“There is a feeling and mind-set that believes that marriage is defined as man and woman,” Harbison said. “But the black community has always been uncomfortable oppressing other people.”

Despite his vote against the proposed amendment to ban gay marriage, Harbison said he personally opposed such marriages.

Mainstream black churches - a vital part of the African-American community at large - have distanced themselves from Atlanta’s black gays and lesbians. Black gays talk of funeral and memorial services where the deceased have been “heterosexualized” and where AIDS-related deaths have been glossed over as “cancer.” They talk of pastors bashing gays from the pulpit.

“Why should we go in and get beat up, then try to fish out of that experience what is affirming?” said Craig Washington, 44, who moved to Atlanta from New York with a partner almost 12 years ago.

The Rev. Timothy McDonald is pastor of First Iconium Baptist Church in East Atlanta, where he said at least two men and one woman were gay but not out to the 2,000-member congregation.

“The black church is still very conservative when it comes to the issue of homosexuality,” he said. “The visibility is almost nil in the black church. At times there is still hostility. That makes it difficult for gays who happen to be black to relate to the church.”

But at a recent Buckhead conference of 400 interdenominational black pastors from around the country, McDonald heard several talk openly about homosexuality.

“That was the first time I’ve seen that kind of open discussion among black pastors,” he said. “I said, ‘OK, we’re getting there.’ “

Added the Rev. Kathi Martin, pastor of God, Self and Neighborhood Ministries in Atlanta, who has presided over about 15 same-sex marriages, “I do see a shift [in attitudes at black churches], but it’s very slow.”

Upbeat reactions

Still, for many black gays and lesbians, Atlanta remains a revelation.

Washington had what he called a “Midnight Train to Georgia” moment - “You now, ‘I’d rather live in his world than live without him in mine’,” he said - when he and his former partner moved here from New York in 1992. The first place they walked into together was a Waffle House, where “people said, ‘Hey, how you doing?’ We were like, ‘Wow, people are really friendly here.’ “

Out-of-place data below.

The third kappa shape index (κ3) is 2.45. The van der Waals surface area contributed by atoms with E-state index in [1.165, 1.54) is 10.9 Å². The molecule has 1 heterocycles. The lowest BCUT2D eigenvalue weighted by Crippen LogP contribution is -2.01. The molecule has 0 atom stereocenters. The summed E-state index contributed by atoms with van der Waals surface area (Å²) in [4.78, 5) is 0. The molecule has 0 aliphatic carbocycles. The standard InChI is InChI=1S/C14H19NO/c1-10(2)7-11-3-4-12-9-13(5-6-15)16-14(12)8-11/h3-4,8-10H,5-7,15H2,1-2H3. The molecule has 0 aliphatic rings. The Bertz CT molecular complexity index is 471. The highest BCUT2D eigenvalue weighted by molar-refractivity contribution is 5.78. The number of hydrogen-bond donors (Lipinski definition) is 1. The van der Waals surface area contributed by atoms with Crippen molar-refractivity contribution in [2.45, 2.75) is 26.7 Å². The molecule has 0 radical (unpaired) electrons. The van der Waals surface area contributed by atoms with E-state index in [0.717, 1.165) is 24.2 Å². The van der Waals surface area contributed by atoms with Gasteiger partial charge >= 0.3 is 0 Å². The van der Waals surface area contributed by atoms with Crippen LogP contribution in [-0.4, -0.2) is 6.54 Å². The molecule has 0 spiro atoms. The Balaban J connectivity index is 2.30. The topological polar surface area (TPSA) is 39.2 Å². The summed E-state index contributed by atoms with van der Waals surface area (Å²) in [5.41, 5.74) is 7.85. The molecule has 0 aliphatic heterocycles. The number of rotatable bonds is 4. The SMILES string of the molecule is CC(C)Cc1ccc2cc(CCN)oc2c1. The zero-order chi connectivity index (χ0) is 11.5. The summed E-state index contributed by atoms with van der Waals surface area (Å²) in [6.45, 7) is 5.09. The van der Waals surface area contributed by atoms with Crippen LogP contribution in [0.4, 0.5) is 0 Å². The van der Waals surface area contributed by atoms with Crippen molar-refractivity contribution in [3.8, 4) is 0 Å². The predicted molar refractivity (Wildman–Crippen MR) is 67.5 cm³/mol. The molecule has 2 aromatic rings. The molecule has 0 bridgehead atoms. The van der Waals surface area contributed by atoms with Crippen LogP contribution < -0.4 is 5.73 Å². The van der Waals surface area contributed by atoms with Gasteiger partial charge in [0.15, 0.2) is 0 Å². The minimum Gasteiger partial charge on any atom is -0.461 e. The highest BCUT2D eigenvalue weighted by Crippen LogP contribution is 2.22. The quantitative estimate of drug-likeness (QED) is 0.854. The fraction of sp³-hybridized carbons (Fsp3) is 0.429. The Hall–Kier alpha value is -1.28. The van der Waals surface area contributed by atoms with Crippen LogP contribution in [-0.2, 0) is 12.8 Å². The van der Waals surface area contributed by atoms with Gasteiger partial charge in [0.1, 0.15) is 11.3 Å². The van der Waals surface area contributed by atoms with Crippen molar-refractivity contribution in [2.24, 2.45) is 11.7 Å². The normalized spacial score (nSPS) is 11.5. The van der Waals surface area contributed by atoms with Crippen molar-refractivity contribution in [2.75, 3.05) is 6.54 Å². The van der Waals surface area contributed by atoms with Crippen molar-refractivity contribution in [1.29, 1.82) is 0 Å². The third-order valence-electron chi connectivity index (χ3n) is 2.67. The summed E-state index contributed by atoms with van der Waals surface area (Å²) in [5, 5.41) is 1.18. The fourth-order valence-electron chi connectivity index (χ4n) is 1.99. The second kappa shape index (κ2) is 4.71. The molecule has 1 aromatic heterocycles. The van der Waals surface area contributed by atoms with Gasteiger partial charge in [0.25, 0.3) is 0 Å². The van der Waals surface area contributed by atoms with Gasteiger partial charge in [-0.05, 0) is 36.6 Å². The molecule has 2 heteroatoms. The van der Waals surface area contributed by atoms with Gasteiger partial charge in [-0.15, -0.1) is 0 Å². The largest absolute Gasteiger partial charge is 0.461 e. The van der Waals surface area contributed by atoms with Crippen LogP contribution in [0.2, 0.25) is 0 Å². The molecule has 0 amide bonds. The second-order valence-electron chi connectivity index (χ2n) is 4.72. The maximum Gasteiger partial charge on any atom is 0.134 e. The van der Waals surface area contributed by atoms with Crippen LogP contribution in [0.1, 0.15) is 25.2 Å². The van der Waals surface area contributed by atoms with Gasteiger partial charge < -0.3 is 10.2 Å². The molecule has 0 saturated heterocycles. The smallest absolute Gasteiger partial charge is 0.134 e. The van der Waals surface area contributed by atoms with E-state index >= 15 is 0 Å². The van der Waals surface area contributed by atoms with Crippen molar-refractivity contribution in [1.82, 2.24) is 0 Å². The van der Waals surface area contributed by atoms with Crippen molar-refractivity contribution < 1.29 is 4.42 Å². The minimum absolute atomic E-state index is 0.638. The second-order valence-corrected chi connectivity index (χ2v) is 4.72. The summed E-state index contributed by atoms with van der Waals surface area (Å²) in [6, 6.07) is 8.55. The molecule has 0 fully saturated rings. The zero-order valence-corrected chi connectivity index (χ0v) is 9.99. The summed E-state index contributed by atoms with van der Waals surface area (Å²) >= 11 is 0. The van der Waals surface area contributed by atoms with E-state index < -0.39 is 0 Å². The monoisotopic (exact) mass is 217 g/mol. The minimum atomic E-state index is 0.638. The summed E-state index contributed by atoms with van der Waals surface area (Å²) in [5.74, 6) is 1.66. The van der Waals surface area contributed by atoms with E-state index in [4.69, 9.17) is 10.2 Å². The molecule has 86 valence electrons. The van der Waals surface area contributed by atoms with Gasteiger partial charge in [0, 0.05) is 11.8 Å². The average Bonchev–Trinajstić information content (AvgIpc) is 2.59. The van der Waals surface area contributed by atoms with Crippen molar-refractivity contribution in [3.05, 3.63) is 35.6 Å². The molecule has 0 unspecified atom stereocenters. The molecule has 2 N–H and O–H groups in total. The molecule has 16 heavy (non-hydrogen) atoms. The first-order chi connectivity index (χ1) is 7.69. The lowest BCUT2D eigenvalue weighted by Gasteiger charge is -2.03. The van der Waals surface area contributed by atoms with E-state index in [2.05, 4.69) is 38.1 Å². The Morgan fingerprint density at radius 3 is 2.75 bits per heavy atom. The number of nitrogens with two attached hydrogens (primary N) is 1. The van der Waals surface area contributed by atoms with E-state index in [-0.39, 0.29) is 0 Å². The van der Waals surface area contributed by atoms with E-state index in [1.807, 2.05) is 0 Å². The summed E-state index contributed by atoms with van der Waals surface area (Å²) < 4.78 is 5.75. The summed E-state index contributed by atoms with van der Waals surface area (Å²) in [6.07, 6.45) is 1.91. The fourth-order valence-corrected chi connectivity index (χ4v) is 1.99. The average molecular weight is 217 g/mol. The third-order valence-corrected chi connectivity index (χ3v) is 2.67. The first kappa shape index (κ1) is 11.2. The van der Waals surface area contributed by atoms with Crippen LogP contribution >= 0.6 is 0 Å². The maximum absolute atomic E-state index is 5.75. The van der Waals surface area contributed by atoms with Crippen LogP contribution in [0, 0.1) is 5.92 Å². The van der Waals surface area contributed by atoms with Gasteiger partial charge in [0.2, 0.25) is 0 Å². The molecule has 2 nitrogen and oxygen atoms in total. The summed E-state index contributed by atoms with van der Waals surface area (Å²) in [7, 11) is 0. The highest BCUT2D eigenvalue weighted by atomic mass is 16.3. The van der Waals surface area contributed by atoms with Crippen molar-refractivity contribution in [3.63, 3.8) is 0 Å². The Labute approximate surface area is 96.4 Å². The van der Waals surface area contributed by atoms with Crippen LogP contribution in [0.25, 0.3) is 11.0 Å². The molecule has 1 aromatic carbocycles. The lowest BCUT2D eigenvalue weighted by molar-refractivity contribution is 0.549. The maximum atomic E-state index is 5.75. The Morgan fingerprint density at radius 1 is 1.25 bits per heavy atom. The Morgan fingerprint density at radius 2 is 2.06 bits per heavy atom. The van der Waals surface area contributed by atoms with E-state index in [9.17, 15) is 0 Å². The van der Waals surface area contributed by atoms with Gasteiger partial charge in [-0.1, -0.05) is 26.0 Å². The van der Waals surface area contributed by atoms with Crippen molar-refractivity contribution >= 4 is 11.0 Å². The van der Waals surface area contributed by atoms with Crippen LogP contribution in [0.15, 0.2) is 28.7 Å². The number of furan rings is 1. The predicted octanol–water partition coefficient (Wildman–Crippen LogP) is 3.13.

Atlanta, he said, is “the only city I would consider living in in the Southeast.”

Trevor Pettiford had a similar experience before moving here from Orlando in 1998 to be a reporter with Fox 5 Atlanta. While attending Atlanta Pride, the annual gay celebration at Piedmont Park, he was amazed to see politicians and firefighters marching along with throngs of gay people, many of whom were black.

“It’s so nice to see yourself in other people,” said Pettiford, 40. “You get a sense that you can make it here because you see other African-Americans who have made it, straight or gay.”

As Pettiford sees it, Atlanta’s pull as a black gay mecca is largely a numbers game. With so many African-Americans and so many gays here, the city is an oasis for people who are both.

But the spring runs deeper, he said. Atlanta’s reputation as the cradle of the civil rights movement provides a steady inspiration. Pettiford, who lives in Grant Park with his partner, frequently drives by the Rev. Martin Luther King Jr.’s tomb and birth home.

“This is a city that effected so much change around the country,” he said. “You feel it’s a city that still wants to effect change.”

Added Mashaun Simon, 24, an Atlanta native attending Georgia Perimeter College, “For me, it’s all about being comfortable. Here in Atlanta, there are a number of places I can go if I want to be around what I call ‘my people’ - other African-American homosexuals.”

Kevin Bynes, like many black gays here, acknowledges the good and bad of Atlanta. But ultimately he sees the city as a better place for people like himself than almost anywhere else.

“I don’t like to use the term ‘mecca’ because mecca is like a representation of this holy and perfect place,” said Bynes, 28, who moved here from his hometown of Oakland, Calif., to attend Clark Atlanta University and who works for AID Atlanta. “There’s still a lot of bigotry in Atlanta, even as much as we want to pride ourselves on being ‘The City Too Busy to Hate.’ “

But, he added, “Coming here for the first time as a black person in general and a gay black person, you see Atlanta being like no other city. There’s a certain level of pride of blackness here, black people doing well professionally and financially, black people running things.

“Most of us end up coming here not because it’s a black gay mecca, but because it’s a black mecca in general.”